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Defining the New South: Faulkner, Williams and Wright

Defining the New South: Faulkner, Williams and Wright

Picture of Lindsay Parnell
Updated: 19 October 2016
Flannery O’Connor, the doyenne of Southern Literature, famously said that literary portrayals of the South must ‘distort without destroying’; Lindsay Parnell looks at how this dictate was followed by three iconic Southern writers: William Faulkner, Tennessee Williams and Richard Wright.

 

The South is plagued by a historical hangover of failure and ‘well-publicized sins’, said O’Connor in a lecture to students on ‘the Regional Writer’. The literature of the South must therefore interrogate these historical sins, as well as confronting their legacy; the bigotry that for some has come to define the region. Writers and artists must play a pivotal role in the attempt to re-craft a progressive ‘New South’ or risk being subsumed by the regressive cultural norms of their day.

 

Southern writers have thus articulated the often silenced voices of marginalized identities in the American South. This concept has been explored in the revolutionary work of writers William Faulkner, Tennessee Williams and Richard Wright, whose work examines a resurrected but broken South.

 

Born in New Albany, Mississippi in 1897, William Faulkner has maintained his reigning deity status of Southern Literature since the publication of his first novel, Soldier’s Pay (1926). The fictional county of Yoknapatawpha, Mississippi is home to many of Faulkner’s novels (14 of his 19 are set there). His most productive period, from 1929 until 1942, featured the publication of novels including The Sound and the Fury (1929), As I Lay Dying (1930), Sanctuary (1931), Light in August (1932), Absalom, Absalom! (1936) and Go Down, Moses (1942), all of which have been acclaimed as classics of both of Southern writing, and canonical works of English Fiction.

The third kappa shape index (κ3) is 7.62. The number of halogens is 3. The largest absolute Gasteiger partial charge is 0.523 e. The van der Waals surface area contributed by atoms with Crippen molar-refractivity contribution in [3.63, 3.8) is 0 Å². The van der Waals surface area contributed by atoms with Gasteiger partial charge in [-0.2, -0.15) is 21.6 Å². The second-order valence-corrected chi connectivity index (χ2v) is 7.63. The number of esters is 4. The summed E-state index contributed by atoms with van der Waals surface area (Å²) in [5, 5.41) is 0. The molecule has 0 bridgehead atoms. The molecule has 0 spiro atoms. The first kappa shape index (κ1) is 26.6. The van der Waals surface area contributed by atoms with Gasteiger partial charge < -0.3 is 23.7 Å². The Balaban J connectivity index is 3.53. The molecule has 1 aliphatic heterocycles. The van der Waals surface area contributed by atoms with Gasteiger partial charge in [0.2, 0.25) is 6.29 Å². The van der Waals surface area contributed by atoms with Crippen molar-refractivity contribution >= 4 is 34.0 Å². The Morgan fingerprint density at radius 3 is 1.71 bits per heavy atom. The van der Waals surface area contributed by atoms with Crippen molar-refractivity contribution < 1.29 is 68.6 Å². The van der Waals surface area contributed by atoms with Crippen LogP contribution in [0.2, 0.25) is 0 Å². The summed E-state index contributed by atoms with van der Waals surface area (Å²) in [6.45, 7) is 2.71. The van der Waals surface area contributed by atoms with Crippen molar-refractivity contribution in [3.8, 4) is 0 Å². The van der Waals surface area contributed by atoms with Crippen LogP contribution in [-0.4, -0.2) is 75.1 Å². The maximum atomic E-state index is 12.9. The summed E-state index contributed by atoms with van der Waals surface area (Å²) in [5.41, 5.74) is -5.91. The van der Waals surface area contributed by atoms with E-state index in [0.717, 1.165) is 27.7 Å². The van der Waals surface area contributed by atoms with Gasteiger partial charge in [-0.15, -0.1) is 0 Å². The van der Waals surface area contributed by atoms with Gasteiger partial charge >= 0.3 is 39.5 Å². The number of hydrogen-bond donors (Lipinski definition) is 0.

William Faulkner
© Nobel Foundation/WikiCommons

Throughout all of his fiction, Faulkner explored the idea of the American South as breeding a sense of the abject within impoverished communities. In his work this region is plagued by ‘others’, deviants that threaten the structure of society and law, who have subverted the codes of normal society. He did this through a narrative lens of historical and regional tension, incorporating war, poverty and racial injustice into the seams of his fiction. Faulkner’s astounding articulation of the South’s cultural pathology sees the region as one which is haunted by the crimes of its past, and characters as having internalised the pathology of guilt, until history itself becomes a wilful and pernicious presence. It was a body of respected work that earned Faulkner a Nobel Prize for Literature in 1949.

 

A brilliantly dominating presence of American theatre, Tennessee Williams explored the ‘New South’ for the stage in his forty-year literary career. Born Thomas Lanier in Columbus, Mississippi, Williams’ relocation at a young age from St. Louis proved damaging as it distanced him from his home. This move however would assist him in discovering the founding principals of what would become his dramatic canons—characters victim to psychologically debilitating isolation and detachment from any society or community to which they could belong.